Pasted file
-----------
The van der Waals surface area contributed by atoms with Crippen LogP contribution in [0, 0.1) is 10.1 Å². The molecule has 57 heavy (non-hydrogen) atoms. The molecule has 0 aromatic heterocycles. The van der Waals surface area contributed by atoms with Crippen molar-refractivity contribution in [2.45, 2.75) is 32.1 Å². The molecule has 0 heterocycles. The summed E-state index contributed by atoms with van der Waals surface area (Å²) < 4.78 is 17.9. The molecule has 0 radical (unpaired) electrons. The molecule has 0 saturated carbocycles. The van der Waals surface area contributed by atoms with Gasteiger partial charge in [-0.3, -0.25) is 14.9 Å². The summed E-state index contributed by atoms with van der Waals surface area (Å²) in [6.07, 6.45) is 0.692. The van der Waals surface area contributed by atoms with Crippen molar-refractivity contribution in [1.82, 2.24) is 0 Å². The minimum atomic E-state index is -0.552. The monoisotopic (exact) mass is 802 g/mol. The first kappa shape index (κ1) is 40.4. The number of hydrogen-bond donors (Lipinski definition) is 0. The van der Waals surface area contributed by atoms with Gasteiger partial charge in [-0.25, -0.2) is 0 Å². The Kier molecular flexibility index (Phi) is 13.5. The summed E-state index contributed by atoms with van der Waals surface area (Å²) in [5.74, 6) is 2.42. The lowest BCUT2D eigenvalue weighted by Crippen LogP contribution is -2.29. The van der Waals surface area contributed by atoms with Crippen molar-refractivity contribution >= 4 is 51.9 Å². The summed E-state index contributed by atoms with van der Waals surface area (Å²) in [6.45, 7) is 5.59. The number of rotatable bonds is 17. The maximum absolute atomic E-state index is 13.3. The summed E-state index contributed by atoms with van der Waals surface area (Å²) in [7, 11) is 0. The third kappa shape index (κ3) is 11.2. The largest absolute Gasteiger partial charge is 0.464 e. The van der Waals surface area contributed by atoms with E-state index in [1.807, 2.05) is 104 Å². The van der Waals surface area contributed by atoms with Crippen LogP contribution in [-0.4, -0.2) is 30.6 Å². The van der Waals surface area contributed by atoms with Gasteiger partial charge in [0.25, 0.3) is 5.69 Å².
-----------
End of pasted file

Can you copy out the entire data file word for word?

The van der Waals surface area contributed by atoms with Crippen LogP contribution in [0, 0.1) is 10.1 Å². The molecule has 57 heavy (non-hydrogen) atoms. The molecule has 0 aromatic heterocycles. The van der Waals surface area contributed by atoms with Crippen molar-refractivity contribution in [2.45, 2.75) is 32.1 Å². The molecule has 0 heterocycles. The summed E-state index contributed by atoms with van der Waals surface area (Å²) < 4.78 is 17.9. The molecule has 0 radical (unpaired) electrons. The molecule has 0 saturated carbocycles. The van der Waals surface area contributed by atoms with Gasteiger partial charge in [-0.3, -0.25) is 14.9 Å². The summed E-state index contributed by atoms with van der Waals surface area (Å²) in [6.07, 6.45) is 0.692. The van der Waals surface area contributed by atoms with Crippen molar-refractivity contribution in [1.82, 2.24) is 0 Å². The minimum atomic E-state index is -0.552. The monoisotopic (exact) mass is 802 g/mol. The first kappa shape index (κ1) is 40.4. The number of hydrogen-bond donors (Lipinski definition) is 0. The van der Waals surface area contributed by atoms with Gasteiger partial charge in [-0.25, -0.2) is 0 Å². The Kier molecular flexibility index (Phi) is 13.5. The summed E-state index contributed by atoms with van der Waals surface area (Å²) in [5.74, 6) is 2.42. The lowest BCUT2D eigenvalue weighted by Crippen LogP contribution is -2.29. The van der Waals surface area contributed by atoms with Crippen molar-refractivity contribution >= 4 is 51.9 Å². The summed E-state index contributed by atoms with van der Waals surface area (Å²) in [6.45, 7) is 5.59. The number of rotatable bonds is 17. The maximum absolute atomic E-state index is 13.3. The summed E-state index contributed by atoms with van der Waals surface area (Å²) in [7, 11) is 0. The third kappa shape index (κ3) is 11.2. The largest absolute Gasteiger partial charge is 0.464 e. The van der Waals surface area contributed by atoms with E-state index in [1.807, 2.05) is 104 Å². The van der Waals surface area contributed by atoms with Crippen LogP contribution in [-0.4, -0.2) is 30.6 Å². The van der Waals surface area contributed by atoms with Gasteiger partial charge in [0.25, 0.3) is 5.69 Å².